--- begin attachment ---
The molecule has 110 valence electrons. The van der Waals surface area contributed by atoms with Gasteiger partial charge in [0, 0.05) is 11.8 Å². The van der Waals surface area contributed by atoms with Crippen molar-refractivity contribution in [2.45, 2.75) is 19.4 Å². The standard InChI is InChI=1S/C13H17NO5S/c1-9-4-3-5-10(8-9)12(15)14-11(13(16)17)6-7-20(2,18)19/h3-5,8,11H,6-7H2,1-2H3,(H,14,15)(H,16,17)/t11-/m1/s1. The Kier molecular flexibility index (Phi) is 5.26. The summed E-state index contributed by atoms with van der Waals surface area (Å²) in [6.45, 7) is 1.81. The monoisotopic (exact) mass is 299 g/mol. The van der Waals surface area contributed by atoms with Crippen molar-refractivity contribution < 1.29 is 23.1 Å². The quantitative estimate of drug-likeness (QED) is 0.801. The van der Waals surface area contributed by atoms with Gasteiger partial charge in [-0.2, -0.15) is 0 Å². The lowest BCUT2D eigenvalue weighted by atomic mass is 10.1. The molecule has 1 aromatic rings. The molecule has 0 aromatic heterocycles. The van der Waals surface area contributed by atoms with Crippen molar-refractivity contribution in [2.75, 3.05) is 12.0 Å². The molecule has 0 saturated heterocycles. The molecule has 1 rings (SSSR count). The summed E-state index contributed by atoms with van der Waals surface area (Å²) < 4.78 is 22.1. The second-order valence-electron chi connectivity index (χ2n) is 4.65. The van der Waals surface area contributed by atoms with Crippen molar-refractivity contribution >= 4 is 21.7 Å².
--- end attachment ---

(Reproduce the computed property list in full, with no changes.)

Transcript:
The molecule has 110 valence electrons. The van der Waals surface area contributed by atoms with Gasteiger partial charge in [0, 0.05) is 11.8 Å². The van der Waals surface area contributed by atoms with Crippen molar-refractivity contribution in [2.45, 2.75) is 19.4 Å². The standard InChI is InChI=1S/C13H17NO5S/c1-9-4-3-5-10(8-9)12(15)14-11(13(16)17)6-7-20(2,18)19/h3-5,8,11H,6-7H2,1-2H3,(H,14,15)(H,16,17)/t11-/m1/s1. The Kier molecular flexibility index (Phi) is 5.26. The summed E-state index contributed by atoms with van der Waals surface area (Å²) in [6.45, 7) is 1.81. The monoisotopic (exact) mass is 299 g/mol. The van der Waals surface area contributed by atoms with Crippen molar-refractivity contribution < 1.29 is 23.1 Å². The quantitative estimate of drug-likeness (QED) is 0.801. The van der Waals surface area contributed by atoms with Gasteiger partial charge in [-0.2, -0.15) is 0 Å². The lowest BCUT2D eigenvalue weighted by atomic mass is 10.1. The molecule has 1 aromatic rings. The molecule has 0 aromatic heterocycles. The van der Waals surface area contributed by atoms with Crippen molar-refractivity contribution in [2.75, 3.05) is 12.0 Å². The molecule has 0 saturated heterocycles. The molecule has 1 rings (SSSR count). The summed E-state index contributed by atoms with van der Waals surface area (Å²) < 4.78 is 22.1. The second-order valence-electron chi connectivity index (χ2n) is 4.65. The van der Waals surface area contributed by atoms with Crippen molar-refractivity contribution >= 4 is 21.7 Å².